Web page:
PUBG teams walk out of major tournament after multiple controversies
An important PlayerUnknown’s Battlegrounds tournament was the site of a massive controversy.
A local power outage in Bangkok, Thailand impacted the MET Asia Series: PUBG Classic. The surge sparked a series of events that saw a number of teams walk out of the event, prompting larger action from the PUBG Corp.
On day two of the event, a power outage occurred during the twelfth match. At that point, just 11 players from a total of six teams were remaining. Players were unable to reconnect to the game once power was restored, which left the session unrecoverable. As a result, the administrators overseeing the event threw out the results of the game, and called on teams to play a rematch.
PUBG Corp. later stepped in and amended the referee’s call. Though the results of the rematch stood, the surviving teams also received compensation points. According to Esports Insider, this came after PUBG Corp. discussed other options with teams, ultimately ignoring their wishes. This frustrated several teams, and when day three was marred further by scoring errors, the representatives of China and Taiwan all opted to walk out of the event.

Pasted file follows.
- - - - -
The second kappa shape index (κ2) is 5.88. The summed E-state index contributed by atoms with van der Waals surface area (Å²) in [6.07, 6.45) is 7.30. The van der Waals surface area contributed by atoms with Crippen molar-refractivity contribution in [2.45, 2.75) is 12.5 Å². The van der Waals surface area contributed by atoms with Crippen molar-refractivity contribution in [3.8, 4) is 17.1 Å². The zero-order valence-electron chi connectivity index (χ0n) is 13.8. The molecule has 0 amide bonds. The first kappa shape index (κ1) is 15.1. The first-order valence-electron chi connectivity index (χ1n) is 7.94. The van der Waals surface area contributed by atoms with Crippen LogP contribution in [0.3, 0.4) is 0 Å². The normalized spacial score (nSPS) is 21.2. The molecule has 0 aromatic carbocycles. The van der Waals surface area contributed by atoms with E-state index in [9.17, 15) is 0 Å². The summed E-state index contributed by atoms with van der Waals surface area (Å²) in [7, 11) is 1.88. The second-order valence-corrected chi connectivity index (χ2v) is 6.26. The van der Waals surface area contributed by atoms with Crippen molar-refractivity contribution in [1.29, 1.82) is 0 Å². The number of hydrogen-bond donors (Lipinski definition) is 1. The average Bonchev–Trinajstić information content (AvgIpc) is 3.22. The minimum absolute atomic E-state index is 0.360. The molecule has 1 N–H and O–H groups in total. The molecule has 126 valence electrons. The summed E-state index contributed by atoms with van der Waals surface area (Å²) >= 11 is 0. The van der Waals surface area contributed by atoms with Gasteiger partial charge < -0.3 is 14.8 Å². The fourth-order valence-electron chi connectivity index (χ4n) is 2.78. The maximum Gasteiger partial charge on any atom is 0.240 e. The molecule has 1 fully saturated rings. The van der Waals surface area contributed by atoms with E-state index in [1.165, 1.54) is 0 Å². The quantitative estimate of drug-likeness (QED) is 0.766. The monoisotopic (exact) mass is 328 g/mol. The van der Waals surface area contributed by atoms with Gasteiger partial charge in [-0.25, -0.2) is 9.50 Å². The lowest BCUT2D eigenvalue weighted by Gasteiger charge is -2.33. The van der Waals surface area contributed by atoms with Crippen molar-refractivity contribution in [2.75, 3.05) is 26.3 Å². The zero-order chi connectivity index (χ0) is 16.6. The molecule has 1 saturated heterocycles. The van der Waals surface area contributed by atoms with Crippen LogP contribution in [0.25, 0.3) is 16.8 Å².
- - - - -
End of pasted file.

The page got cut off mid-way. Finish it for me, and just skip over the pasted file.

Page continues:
As a result of the walkout, the schedule was reduced from 18 to 15 games. Korea’s Gen.G took first place and the $130,000 paycheck that came with it, but missed out on the more important prize.
In addition to the cash prize, the winning team was also supposed to earn an additional slot to the PUBG Global Championship for their league. As a result of the controversy, PUBG Corp. removed the additional Global Championship slot reward. It is unclear what will happen with the wildcard berth.
The MET Asia Series was meant to serve as the finals for splits in Taiwan’s PUBG Master League, China’s PUBG Champions League, South Korea’s PUBG Korea League 2019, and the PUBG Southeast Asia Championship. The full ruling can be found on PUBG's website.
Per Esports Insider, PUBG Corp. has been blaming the issues on tournament organizer Mineski. Regardless, having tournament-changing technical issues at one of the largest events of the year for some of the game’s biggest markets leaves egg on the company’s face.
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